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Orienting New Respiratory Therapists Into the Neonatal/Pediatric Environment: A Survey of Educators and Managers

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Abstract:

BACKGROUND: Neonatal/pediatric respiratory care is recognized as a unique and complex area of clinical practice. Despite the substantial effort and costs associated with orienting neonatal/pediatric practitioners, few data exist related to the process of training respiratory therapists (RTs) in the acute neonatal/pediatric environment. To gain insight into the adequacy of preparation of RTs entering the neonatal/pediatric environment, the length of orientation necessary to achieve a base level of competency, and the methods used to train new neonatal/pediatric practitioners, we surveyed neonatal/pediatric respiratory care educators and managers. METHODS: The invitation to participate in the survey was distributed via e-mail to 1,259 members of the AARC education specialty section and 1,828 members of the AARC managers specialty section. The survey included 15 questions (not including the demographics questions), scored on 5-point Likert scale, and asked about: what type of degree program (associate's degree or bachelor's degree) better prepares new RTs for the neonatal/pediatric environment; experience requirements for orientation of neonatal/pediatric RTs; the role of simulation in training neonatal/pediatric RTs; and whether the neonatal/pediatric specialty credentialing exam should be used as a method of competency testing. There were 4 questions regarding simulation (the use of interactive full-body manikins in a realistic patient care environment), orientation times based on experience, and where the majority of the orientation time was spent. RESULTS: We received 251 responses (response rate 8%). The majority of respondents were either affiliated with or worked for urban, not-for-profit, non-government organizations. Sixty-three percent disagreed that an associate's degree respiratory therapy program, and 42% disagreed that a bachelor's degree program adequately prepares a new RT to work in the neonatal/pediatric critical care environment immediately after graduation. Seventy-one percent strongly agreed that children's hospital respiratory care departments should have a dedicated respiratory therapy educator. Seventy-six percent agreed that simulation is an effective tool for training RTs for neonatal/pediatric critical care. Sixty-five percent agreed that RTs should be required to take an exam at the end of the orientation period to verify competency. Fifty-nine percent strongly agreed that neonatal/pediatric RTs should have the National Board for Respiratory Care Registered Respiratory Therapist (RRT) credential. CONCLUSIONS: There appears to be a discrepancy in the educational preparation expected prior to entering the acute-care neonatal/pediatric environment and what training methods are most appropriate and cost-effective for orienting new RTs to this specialized environment. A dedicated respiratory therapy educator is valued. Simulation is considered an effective tool for training RTs and provides training opportunities that otherwise would not be available. The neonatal/pediatric specialty certification exam appears to be recognized as a valid method of determining mastery and verifying competence.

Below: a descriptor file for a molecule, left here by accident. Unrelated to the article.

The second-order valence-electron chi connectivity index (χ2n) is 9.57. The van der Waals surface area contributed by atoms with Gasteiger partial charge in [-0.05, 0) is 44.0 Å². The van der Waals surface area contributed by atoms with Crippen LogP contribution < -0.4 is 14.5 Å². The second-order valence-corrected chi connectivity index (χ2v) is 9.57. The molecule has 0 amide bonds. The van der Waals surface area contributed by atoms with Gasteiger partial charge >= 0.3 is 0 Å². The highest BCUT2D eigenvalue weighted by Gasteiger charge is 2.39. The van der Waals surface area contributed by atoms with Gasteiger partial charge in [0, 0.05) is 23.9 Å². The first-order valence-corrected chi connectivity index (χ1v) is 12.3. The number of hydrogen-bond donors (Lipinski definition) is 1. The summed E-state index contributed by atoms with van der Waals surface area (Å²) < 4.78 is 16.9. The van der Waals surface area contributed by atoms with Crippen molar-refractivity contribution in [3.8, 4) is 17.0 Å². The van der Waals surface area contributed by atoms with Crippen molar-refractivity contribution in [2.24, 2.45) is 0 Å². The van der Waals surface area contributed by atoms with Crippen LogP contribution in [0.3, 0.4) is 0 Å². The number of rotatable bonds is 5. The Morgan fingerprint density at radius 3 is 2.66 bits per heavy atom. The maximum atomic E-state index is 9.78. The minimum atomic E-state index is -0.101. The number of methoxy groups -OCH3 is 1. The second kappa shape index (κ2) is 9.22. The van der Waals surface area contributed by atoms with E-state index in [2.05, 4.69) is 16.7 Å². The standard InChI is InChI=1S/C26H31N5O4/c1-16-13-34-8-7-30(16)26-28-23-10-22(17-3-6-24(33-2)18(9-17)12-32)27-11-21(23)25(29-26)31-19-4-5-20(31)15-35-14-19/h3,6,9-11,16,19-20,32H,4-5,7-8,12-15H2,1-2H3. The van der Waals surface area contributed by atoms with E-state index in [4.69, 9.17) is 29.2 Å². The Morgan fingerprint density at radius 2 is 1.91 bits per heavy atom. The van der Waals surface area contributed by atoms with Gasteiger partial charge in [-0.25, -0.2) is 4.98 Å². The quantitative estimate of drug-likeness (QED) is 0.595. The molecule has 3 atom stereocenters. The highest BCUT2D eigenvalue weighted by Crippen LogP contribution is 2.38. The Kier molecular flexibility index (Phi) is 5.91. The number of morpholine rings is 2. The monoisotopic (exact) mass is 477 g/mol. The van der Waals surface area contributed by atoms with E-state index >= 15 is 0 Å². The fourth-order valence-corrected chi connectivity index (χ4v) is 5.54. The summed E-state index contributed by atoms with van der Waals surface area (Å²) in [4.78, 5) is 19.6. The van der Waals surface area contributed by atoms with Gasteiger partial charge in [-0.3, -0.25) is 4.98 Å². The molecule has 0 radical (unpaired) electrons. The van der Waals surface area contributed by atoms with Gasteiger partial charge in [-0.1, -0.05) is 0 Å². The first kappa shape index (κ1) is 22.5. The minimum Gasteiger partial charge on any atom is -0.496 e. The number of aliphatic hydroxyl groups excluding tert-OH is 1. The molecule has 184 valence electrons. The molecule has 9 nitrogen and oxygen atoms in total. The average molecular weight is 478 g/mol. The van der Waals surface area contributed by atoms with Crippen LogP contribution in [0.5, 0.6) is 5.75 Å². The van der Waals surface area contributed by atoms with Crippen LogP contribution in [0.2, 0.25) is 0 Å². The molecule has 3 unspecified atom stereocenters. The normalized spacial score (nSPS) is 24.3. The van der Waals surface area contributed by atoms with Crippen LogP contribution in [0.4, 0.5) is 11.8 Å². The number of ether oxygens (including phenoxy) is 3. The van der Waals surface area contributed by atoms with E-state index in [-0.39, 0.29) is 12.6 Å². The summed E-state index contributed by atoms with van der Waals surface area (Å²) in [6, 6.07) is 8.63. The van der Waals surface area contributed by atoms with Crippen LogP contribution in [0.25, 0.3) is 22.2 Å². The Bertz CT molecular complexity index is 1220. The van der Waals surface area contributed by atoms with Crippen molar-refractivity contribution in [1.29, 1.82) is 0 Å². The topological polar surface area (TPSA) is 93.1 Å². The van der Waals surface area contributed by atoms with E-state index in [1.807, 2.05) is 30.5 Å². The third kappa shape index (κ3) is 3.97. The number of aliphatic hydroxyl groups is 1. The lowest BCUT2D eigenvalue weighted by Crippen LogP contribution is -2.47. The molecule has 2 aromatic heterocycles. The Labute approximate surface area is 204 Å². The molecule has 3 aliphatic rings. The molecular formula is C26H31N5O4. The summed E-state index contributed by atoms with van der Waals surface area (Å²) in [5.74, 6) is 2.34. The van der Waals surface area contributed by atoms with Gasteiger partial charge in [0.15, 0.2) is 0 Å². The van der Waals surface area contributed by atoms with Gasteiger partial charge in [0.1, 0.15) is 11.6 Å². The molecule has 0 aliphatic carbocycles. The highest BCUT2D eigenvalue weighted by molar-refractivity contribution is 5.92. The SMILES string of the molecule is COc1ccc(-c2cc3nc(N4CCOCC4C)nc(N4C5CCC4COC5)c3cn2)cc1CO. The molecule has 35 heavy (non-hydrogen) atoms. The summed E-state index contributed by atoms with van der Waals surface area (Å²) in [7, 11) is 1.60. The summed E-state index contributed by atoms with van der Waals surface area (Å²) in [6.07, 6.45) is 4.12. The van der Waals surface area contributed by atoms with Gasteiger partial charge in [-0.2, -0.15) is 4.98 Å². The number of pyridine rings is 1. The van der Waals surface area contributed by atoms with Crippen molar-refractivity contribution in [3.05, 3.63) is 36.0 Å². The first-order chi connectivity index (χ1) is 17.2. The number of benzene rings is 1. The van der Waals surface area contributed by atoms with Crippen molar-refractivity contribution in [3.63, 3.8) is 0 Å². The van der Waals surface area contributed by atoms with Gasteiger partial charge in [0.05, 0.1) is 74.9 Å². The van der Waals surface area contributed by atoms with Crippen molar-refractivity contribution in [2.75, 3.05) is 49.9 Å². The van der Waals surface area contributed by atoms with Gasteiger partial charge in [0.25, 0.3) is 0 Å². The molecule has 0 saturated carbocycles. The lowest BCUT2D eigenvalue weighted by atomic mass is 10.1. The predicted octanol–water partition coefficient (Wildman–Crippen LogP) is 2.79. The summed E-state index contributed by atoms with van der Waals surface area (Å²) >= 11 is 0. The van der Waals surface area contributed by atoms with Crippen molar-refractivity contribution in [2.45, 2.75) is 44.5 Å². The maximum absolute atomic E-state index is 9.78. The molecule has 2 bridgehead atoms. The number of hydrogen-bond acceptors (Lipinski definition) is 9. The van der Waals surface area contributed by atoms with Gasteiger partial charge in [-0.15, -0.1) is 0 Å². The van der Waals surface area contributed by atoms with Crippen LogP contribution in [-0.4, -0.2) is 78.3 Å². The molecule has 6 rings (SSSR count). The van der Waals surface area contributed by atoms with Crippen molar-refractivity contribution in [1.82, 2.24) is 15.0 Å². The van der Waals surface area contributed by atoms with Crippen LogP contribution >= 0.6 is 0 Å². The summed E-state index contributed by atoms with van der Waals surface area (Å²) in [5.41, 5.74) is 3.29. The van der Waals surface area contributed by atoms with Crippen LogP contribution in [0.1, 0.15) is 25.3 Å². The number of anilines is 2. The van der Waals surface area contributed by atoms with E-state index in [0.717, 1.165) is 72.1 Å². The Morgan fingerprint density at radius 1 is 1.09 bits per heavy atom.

Keywords: education; neonatal; pediatric; respiratory care; respiratory therapist; training

Document Type: Research Article

DOI: http://dx.doi.org/10.4187/respcare.00972

Affiliations: Respiratory Care Department, Children’s Medical Center, Dallas, Texas, USA

Publication date: August 1, 2011

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